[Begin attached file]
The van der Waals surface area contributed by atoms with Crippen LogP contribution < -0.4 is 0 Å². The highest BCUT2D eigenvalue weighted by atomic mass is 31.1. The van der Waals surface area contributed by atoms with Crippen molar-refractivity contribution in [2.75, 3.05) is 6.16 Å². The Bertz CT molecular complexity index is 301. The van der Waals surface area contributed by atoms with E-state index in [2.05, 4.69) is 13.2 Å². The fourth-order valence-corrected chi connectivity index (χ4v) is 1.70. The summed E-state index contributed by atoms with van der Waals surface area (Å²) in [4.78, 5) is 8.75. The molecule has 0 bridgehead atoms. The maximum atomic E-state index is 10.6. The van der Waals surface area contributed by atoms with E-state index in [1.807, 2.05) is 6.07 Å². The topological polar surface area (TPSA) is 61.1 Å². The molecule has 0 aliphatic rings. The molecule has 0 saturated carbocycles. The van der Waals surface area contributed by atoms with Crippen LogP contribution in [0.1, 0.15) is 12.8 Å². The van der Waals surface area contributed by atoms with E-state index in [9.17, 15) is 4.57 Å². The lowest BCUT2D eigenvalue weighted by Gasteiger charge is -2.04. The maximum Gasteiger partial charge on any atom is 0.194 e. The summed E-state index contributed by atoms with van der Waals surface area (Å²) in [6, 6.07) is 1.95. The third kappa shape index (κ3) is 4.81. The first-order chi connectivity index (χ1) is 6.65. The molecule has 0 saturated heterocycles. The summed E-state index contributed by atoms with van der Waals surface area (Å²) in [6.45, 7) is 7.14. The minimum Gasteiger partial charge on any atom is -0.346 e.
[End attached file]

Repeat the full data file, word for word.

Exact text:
The van der Waals surface area contributed by atoms with Crippen LogP contribution < -0.4 is 0 Å². The highest BCUT2D eigenvalue weighted by atomic mass is 31.1. The van der Waals surface area contributed by atoms with Crippen molar-refractivity contribution in [2.75, 3.05) is 6.16 Å². The Bertz CT molecular complexity index is 301. The van der Waals surface area contributed by atoms with E-state index in [2.05, 4.69) is 13.2 Å². The fourth-order valence-corrected chi connectivity index (χ4v) is 1.70. The summed E-state index contributed by atoms with van der Waals surface area (Å²) in [4.78, 5) is 8.75. The molecule has 0 bridgehead atoms. The maximum atomic E-state index is 10.6. The van der Waals surface area contributed by atoms with E-state index in [1.807, 2.05) is 6.07 Å². The topological polar surface area (TPSA) is 61.1 Å². The molecule has 0 aliphatic rings. The molecule has 0 saturated carbocycles. The van der Waals surface area contributed by atoms with Crippen LogP contribution in [0.1, 0.15) is 12.8 Å². The van der Waals surface area contributed by atoms with E-state index in [9.17, 15) is 4.57 Å². The lowest BCUT2D eigenvalue weighted by Gasteiger charge is -2.04. The maximum Gasteiger partial charge on any atom is 0.194 e. The summed E-state index contributed by atoms with van der Waals surface area (Å²) in [6, 6.07) is 1.95. The third kappa shape index (κ3) is 4.81. The first-order chi connectivity index (χ1) is 6.65. The molecule has 0 saturated heterocycles. The summed E-state index contributed by atoms with van der Waals surface area (Å²) in [6.45, 7) is 7.14. The minimum Gasteiger partial charge on any atom is -0.346 e.